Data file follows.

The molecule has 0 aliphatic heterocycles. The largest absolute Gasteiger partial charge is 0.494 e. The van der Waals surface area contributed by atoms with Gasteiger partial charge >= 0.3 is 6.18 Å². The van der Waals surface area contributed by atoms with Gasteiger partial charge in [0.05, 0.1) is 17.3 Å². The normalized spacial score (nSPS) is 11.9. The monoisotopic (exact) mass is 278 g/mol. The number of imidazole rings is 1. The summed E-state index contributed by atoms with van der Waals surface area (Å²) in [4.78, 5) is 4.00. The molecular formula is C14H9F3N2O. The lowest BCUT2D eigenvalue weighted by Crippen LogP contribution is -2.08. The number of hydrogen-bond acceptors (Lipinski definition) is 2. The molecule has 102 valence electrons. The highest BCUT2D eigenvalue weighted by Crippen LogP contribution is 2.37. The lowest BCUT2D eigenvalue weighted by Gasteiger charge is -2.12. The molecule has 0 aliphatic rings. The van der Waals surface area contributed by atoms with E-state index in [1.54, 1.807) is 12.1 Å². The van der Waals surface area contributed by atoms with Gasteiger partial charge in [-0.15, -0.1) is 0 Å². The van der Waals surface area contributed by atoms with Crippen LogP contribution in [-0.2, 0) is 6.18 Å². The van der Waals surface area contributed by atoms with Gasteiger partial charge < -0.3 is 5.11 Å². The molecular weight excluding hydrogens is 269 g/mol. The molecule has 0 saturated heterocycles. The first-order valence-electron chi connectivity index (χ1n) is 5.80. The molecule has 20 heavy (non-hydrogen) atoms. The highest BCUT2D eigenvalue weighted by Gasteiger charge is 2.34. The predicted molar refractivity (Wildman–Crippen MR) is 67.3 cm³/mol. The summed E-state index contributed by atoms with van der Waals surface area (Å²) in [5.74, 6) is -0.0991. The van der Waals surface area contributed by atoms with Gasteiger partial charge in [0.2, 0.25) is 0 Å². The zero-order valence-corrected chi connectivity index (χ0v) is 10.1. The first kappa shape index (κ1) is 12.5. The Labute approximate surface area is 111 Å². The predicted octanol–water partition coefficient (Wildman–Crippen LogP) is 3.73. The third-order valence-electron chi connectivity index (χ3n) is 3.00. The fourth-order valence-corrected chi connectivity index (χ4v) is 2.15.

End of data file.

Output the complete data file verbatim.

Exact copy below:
The molecule has 0 aliphatic heterocycles. The largest absolute Gasteiger partial charge is 0.494 e. The van der Waals surface area contributed by atoms with Gasteiger partial charge >= 0.3 is 6.18 Å². The van der Waals surface area contributed by atoms with Gasteiger partial charge in [0.05, 0.1) is 17.3 Å². The normalized spacial score (nSPS) is 11.9. The monoisotopic (exact) mass is 278 g/mol. The number of imidazole rings is 1. The summed E-state index contributed by atoms with van der Waals surface area (Å²) in [4.78, 5) is 4.00. The molecular formula is C14H9F3N2O. The lowest BCUT2D eigenvalue weighted by Crippen LogP contribution is -2.08. The number of hydrogen-bond acceptors (Lipinski definition) is 2. The molecule has 102 valence electrons. The highest BCUT2D eigenvalue weighted by Crippen LogP contribution is 2.37. The lowest BCUT2D eigenvalue weighted by Gasteiger charge is -2.12. The molecule has 0 aliphatic rings. The van der Waals surface area contributed by atoms with E-state index in [1.54, 1.807) is 12.1 Å². The van der Waals surface area contributed by atoms with Gasteiger partial charge in [-0.15, -0.1) is 0 Å². The van der Waals surface area contributed by atoms with Crippen LogP contribution in [-0.2, 0) is 6.18 Å². The van der Waals surface area contributed by atoms with Gasteiger partial charge < -0.3 is 5.11 Å². The molecular weight excluding hydrogens is 269 g/mol. The molecule has 0 saturated heterocycles. The first-order valence-electron chi connectivity index (χ1n) is 5.80. The molecule has 20 heavy (non-hydrogen) atoms. The highest BCUT2D eigenvalue weighted by Gasteiger charge is 2.34. The predicted molar refractivity (Wildman–Crippen MR) is 67.3 cm³/mol. The summed E-state index contributed by atoms with van der Waals surface area (Å²) in [5.74, 6) is -0.0991. The van der Waals surface area contributed by atoms with Gasteiger partial charge in [0.2, 0.25) is 0 Å². The zero-order valence-corrected chi connectivity index (χ0v) is 10.1. The first kappa shape index (κ1) is 12.5. The Labute approximate surface area is 111 Å². The predicted octanol–water partition coefficient (Wildman–Crippen LogP) is 3.73. The third-order valence-electron chi connectivity index (χ3n) is 3.00. The fourth-order valence-corrected chi connectivity index (χ4v) is 2.15.